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Pecan Pie for the Mind: The irresistible appeal of an inflatable gorilla
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During graduate school, I had to take a marketing course - an insipid class that I hated completely and thoroughly. Yet, despite that forced march, I must confess my demented fondness for automotive advertisements. The various dealer ads fascinate me, even if I don't understand how they can possibly lead to increased sales. Maybe if I'd paid more attention in class, I might understand some of the insanity that goes on down at the car lot. I understand the hotdogs and hamburgers, the flags and banners, and the giveaways: that's all easy. But I don't understand why so many auto dealers feel the need to stick inflatable gorillas on top of their dealerships. The high-diving mule act that was making its way around North Carolina car dealers in the 1980s made more sense than that. Everyone wants to see a mule dive off a fifty-foot platform, but who buys a car just because someone pumps up a gigantic ape? Well, I suppose lots of people do, judging by all the big monkeys I see.

Who was the first person to use a giant, inflatable monkey as a sales gimmick, and where in the world did he find someone who could sell him one? This question vexes me, and I don't even know where to find an answer. Maybe there's some secret "How to sell cars" book that has all the facts, including the addresses of all the world's inflatable monkey providers. That would explain so much. There's no shortage of secrets in the automobile sales profession, so adding in a chapter on inflatable simian sales staff is just a normal course of business.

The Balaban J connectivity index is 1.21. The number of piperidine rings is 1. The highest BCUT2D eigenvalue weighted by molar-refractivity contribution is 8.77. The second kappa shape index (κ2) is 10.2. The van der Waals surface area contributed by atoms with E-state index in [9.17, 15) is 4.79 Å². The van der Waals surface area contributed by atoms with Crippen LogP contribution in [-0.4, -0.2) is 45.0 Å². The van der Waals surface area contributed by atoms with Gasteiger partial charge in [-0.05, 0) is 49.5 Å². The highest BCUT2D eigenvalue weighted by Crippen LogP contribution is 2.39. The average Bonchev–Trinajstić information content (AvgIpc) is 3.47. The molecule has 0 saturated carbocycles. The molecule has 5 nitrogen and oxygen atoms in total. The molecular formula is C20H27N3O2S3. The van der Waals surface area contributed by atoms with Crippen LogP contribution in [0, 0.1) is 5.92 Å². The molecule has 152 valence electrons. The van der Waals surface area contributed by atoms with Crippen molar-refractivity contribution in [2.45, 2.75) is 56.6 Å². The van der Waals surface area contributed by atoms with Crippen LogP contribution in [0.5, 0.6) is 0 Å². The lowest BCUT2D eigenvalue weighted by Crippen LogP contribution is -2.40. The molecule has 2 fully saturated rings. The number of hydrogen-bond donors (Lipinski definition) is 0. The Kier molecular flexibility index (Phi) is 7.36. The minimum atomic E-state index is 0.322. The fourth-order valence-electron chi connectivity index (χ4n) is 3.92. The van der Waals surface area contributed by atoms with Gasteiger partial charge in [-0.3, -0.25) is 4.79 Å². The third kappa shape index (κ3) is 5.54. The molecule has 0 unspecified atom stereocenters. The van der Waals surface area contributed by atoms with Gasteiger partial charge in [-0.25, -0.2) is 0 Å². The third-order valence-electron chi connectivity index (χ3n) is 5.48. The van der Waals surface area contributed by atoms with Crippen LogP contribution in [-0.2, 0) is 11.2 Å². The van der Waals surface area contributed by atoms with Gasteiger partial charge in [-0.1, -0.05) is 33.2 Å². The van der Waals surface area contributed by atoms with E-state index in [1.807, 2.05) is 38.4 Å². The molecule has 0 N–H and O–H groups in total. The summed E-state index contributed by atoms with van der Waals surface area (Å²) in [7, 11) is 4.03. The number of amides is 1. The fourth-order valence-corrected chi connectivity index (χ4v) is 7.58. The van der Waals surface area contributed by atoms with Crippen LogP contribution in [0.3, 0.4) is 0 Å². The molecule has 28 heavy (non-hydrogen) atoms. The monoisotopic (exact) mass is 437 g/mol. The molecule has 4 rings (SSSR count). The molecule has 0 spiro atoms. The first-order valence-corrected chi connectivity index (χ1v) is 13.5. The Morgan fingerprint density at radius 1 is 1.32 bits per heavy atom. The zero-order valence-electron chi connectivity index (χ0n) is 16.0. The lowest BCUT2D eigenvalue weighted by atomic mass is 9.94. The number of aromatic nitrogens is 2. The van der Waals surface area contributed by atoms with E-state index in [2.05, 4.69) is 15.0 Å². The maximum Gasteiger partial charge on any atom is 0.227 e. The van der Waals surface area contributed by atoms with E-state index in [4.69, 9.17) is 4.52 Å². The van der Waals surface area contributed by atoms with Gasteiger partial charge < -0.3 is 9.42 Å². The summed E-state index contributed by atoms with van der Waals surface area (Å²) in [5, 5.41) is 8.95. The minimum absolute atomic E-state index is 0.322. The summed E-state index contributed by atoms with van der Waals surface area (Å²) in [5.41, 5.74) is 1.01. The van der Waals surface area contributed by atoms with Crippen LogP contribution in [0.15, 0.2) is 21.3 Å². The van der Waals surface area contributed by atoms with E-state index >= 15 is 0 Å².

Well, I'm a smart boy, and I can learn from sales pros. The next time I want to convince my wife to let me do something, I'm going to rent an inflatable gorilla, pump him up, and stick him on our roof. I'll take my wife outside, slap a hotdog in her hand, hand her a balloon, and say, "I really do want to retire this year, OK?" If I know my wife, she'll look at me and the gorilla for a few nervous seconds. Then, I expect she'll back up a few feet, and say, "Ugh... sure David... whatever you want." She's smart like that. She knows it's useless to argue with a man who has just rented an inflatable gorilla. It's also likely to be dangerous - far more dangerous than anything a high-diving mule would ever face.

David McCoy, a notorious storyteller and proud Yellow Jacket, lives in Conyers, can be reached at